Wednesday, November 07, 2012

Recently Read

Skip it if you wanna.

1.  Flower Children by Maxine Swann - Novel about ex-hippies raising kids.  Started out interesting and then got meh - I didn't finish it.

2.  The Hour I First Believed by Wally Lamb - If you can't say anything nice ... Okay, I'll say something anyway.  It was seven hundred and forty pages of BO-RING.  Jesus.  That's several months of work lunchtimes that I'll never get back.  None of the main characters were particularly sympathetic, which made it a long, tough, slog.  I liked his book "She's Come Undone", but this one?  No way.  Waste of my time.

3.  The Queen of Palmyra by Minrose Gwin - Novel about a girl growing up in 1960s Mississippi - good.

4.  Movie Review!  "Hey, Boo - Harper Lee and To Kill a Mockingbird" - Doc about, well, you guessed it.  And I will tell you what, the people who made this doc managed to talk a great book into the damn ground.  What a snooze-fest, especially since Harper Lee was (of course) absent.  (When the subject of your doc refuses interviews, you might have a problem.)  Although I did learn that the neighbor boy in the book was based on a young Truman Capote.  The more you know!  And I have since learned that there are rumors that Tru actually ghost-wrote To Kill a Mockingbird, which I don't believe.  He's not that good a writer.

5.  The Drifters by James Michener - Great big honking novel about young people in Spain in the 60s.  I read this as a teenager and was fascinated with it.  I just picked it up again, and, like a lot of books I first read as a teen, it just doesn't have the same resonance with me today.  Still, a good read. 

6.  The Gift of Pets by Bruce Coston - Memoir of a veterinarian - Goes into WAY too much technical detail - Eww.

7.  Angie, I Says by Avra Wing - Think "Working Girl", the movie, and then throw in a pregnancy that derails the career plans. Interesting.  Oh! And evidently they made a movie out of this book, too, with Geena Davis.

8.  The Lost Saints of Tennessee by Amy Franklin-Willis - Novel about a man who can't get over the death of his brother.  Eh.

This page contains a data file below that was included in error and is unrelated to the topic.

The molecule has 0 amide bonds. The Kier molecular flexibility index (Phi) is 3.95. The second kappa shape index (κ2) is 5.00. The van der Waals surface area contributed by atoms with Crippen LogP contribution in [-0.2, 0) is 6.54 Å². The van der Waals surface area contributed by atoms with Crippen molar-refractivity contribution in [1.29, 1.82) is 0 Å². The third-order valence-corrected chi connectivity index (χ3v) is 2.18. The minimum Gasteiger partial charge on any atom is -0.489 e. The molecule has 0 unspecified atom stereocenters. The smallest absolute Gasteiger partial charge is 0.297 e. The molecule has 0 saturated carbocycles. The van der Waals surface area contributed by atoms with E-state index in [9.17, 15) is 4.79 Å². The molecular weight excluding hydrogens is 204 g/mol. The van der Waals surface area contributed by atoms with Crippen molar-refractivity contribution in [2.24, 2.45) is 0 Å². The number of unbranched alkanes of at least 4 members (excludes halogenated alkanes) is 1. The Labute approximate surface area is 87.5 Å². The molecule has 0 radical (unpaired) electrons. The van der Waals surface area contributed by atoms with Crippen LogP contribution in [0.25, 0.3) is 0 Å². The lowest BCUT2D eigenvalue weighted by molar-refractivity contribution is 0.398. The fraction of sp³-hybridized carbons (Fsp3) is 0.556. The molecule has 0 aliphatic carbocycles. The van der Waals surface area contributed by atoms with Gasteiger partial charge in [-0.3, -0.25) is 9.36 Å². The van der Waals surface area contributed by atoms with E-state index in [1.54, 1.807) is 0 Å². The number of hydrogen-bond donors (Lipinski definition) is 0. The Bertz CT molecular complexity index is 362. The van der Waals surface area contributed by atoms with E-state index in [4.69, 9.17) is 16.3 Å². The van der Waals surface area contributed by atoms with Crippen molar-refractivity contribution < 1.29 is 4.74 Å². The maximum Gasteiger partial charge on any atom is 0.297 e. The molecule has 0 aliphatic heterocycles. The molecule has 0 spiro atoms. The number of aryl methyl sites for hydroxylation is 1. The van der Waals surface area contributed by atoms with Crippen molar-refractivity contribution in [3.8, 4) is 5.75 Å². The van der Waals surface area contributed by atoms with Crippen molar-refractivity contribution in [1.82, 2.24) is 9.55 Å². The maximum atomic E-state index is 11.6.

9.  An Irish Country Doctor by Patrick Taylor - Self-explanatory title.  Fiction.  Good.

So!  That's what I got.  How about you?


Becs said...

Enh, right now I got nothing. Because "Prey" by Michael Crichton changed M the Perfect Roomie's life, I've been reading that. Nearly done. Meh. Booga booga, doesn't technology scare you?

I have some mindless trash books waiting at the wings.

I have lately tried to read:
Not Buying It about some poor old New Yawker going for a year without buying anything non-essential. Come ON, she has an apt in NY, a house in Vermont and whines because she can't find her SmartWool socks (hey! I would too!) or her ski wax to go cross country skiing with her buds.

Then, The Sociopath Next Door. I stopped reading it when it started to feel eerily like me. But I do have a conscience and apparently, that's the key to not being a sociopath. Still, great reading and recommended.

And I can't remember where I heard about Tru being Dill but that's why Dylan started out life as Dill. You're right, he wasn't as talented as Nell. I knew a guy who recognized her once in a bar in NY (how, I don't know) and bought her a drink. Maybe the woman just managed to keep her drink meter above "E" because of the resemblance.

How I do go on...

rockygrace said...

Oooh, maybe I'll give the sociopath book a try.

Anonymous said...

I'm reading *Rabid* -- I am finding it fascinating, lurid, fast-paced, and informative. Scary and gross in parts, it makes me realize what a wonderful age we're living in.

- bridgett

rockygrace said...


That would only make sense if you've seen Old Yeller.

Oh, and now that's got me thinking about the rabid dog scene in To Kill a Mockingbird. And let's not even mention Cujo, shall we?

If I read "Rabid", I would probably never sleep again.

Becs said...

"Old Yeller" was made to make children cry. To sob hysterically. DON'T LET THE DOG DIE!